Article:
American puppeteer and director. Roman Paska is an American-born artist whose challenging theatre works are perhaps best known in Europe. After extensive travels in Europe and Asia, Roman Paska’s work was first presented by Charles Ludlam in New York in 1980. His work became known for its personal language of complex and poetic visual imagery. As a performance artist/puppeteer, his work was presented in both theatres and galleries. There were appearances at Cooper-Hewitt Museum (New York), the New Museum (New York), and the Wexner Center (Columbus, Ohio). Developing an original style inspired by the puppetry of China, Japan, and especially Indonesia, he began his series of solo pieces called Theatre for the Birds. The trilogy of works, Line of Flight (1984), Uccelli, the Drugs of Love (1988), and The End of the World (1992), were presented throughout the world, establishing his reputation as a performance artist, a puppet manipulator and craftsman. As a director, his work has been characterized by the integration of puppets or puppetry techniques into productions created for groups of actors, dancers and musicians.
His group productions include original adaptations of W.B. Yeats’ The Shadowy Waters (Abbey Theatre, Dublin, 1991), August Strindberg’s Ghost Sonata (Stockholm, 1992), Federico García Lorca’s Yerma (Seville, 1993), his own Moby Dick in Venice (in three versions: Porto, 1994; Perth, 1995; New York, 1996), God Mother Radio with Massimo Schuster, based on Christopher Marlow’s Massacre at Paris (Paris, 1998), and Arden/Ardennes (Avignon, 2000), based on William Shakespeare’s As You Like It. Roman Paska and Bill Irwin (b.1950) collaborated on the productions Dead Puppet Talk (New York, 2004) and The Happiness Lecture (Philadelphia, 2008).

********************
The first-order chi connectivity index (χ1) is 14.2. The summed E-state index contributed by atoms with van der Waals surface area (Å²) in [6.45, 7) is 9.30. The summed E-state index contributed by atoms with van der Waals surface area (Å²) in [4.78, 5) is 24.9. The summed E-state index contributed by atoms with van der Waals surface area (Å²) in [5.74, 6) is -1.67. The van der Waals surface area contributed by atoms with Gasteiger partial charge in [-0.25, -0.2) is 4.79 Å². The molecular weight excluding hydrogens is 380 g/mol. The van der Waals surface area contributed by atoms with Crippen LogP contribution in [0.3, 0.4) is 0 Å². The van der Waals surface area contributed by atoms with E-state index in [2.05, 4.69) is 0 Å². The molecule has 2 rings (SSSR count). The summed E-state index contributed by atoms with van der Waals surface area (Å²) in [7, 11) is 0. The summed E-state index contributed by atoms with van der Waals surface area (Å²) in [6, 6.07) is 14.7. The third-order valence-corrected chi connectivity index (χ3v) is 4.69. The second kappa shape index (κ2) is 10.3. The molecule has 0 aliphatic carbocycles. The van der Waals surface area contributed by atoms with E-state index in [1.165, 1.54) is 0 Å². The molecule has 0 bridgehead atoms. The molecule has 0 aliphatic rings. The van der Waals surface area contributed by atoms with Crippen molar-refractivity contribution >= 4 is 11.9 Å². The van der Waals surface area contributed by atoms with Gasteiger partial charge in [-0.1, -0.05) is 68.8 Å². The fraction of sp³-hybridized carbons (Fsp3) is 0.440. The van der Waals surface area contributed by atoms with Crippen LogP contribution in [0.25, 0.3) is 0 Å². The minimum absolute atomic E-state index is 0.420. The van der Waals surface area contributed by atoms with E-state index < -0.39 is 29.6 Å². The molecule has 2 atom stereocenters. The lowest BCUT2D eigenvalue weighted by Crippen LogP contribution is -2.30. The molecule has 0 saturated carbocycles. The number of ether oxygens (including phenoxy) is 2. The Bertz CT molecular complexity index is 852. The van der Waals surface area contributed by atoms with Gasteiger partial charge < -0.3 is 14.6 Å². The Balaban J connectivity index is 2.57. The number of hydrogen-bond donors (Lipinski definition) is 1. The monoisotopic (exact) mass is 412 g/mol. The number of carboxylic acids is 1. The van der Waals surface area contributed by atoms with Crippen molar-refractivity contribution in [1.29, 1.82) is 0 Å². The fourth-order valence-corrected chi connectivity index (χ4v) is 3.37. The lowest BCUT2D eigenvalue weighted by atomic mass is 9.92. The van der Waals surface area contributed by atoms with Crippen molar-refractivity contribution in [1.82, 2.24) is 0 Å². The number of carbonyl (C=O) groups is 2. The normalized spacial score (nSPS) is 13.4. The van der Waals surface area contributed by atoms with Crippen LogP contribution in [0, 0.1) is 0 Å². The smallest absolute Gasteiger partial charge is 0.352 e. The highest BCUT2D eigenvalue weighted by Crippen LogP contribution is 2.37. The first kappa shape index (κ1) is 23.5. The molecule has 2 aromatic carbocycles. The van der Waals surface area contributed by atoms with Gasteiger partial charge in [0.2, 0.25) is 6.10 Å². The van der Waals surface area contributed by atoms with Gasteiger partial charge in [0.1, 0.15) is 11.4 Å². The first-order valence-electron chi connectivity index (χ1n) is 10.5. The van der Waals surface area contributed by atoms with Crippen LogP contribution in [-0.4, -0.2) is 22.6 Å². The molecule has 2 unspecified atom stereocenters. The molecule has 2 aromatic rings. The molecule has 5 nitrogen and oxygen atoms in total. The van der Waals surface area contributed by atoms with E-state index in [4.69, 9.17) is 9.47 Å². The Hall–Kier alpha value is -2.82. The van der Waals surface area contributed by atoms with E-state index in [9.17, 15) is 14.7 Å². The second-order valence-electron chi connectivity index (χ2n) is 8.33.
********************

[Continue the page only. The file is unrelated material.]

Four of Roman Paska’s productions have been seen at the Henson International Festival of Puppet Theater, at the Public Theater in New York. Other venues have included festivals in London, Santarcangelo and Polverigi, and theatres in Venice, Rome, Lausanne, Vienna, Stockholm, and Paris. Five of his productions have received UNIMA-USA Citations of Excellence. Roman Paska has represented American puppetry at UNIMA World Puppetry Festivals (Dresden, 1984; Nagoya, 1988). He has received several international awards.
Roman Paska created and performed a series of puppet scenes for John Turturro’s film Illuminata, presented at Cannes in 1998. From 1999 to 2002, he was the director of the Institut International de la Marionnette (IIM, International Puppetry Institute) in Charleville-Mézières, France. Roman Paska directed the documentary film featuring Sicilian rod marionette pupi, Rehearsal for a Sicilian Tragedy (Prove per una Tragedia Siciliana, 2009), written by Paska and actor/director John Tuturro.
Roman Paska currently divides his time between Paris and New York, where he is writing and developing new work.
(See United States of America.)
- “Notes on Puppet Primitives and the Future of an Illusion”. The Language of the Puppet. Vancouver (WA): Puppetry Center Press/Tears of Joy Theatre, 1990.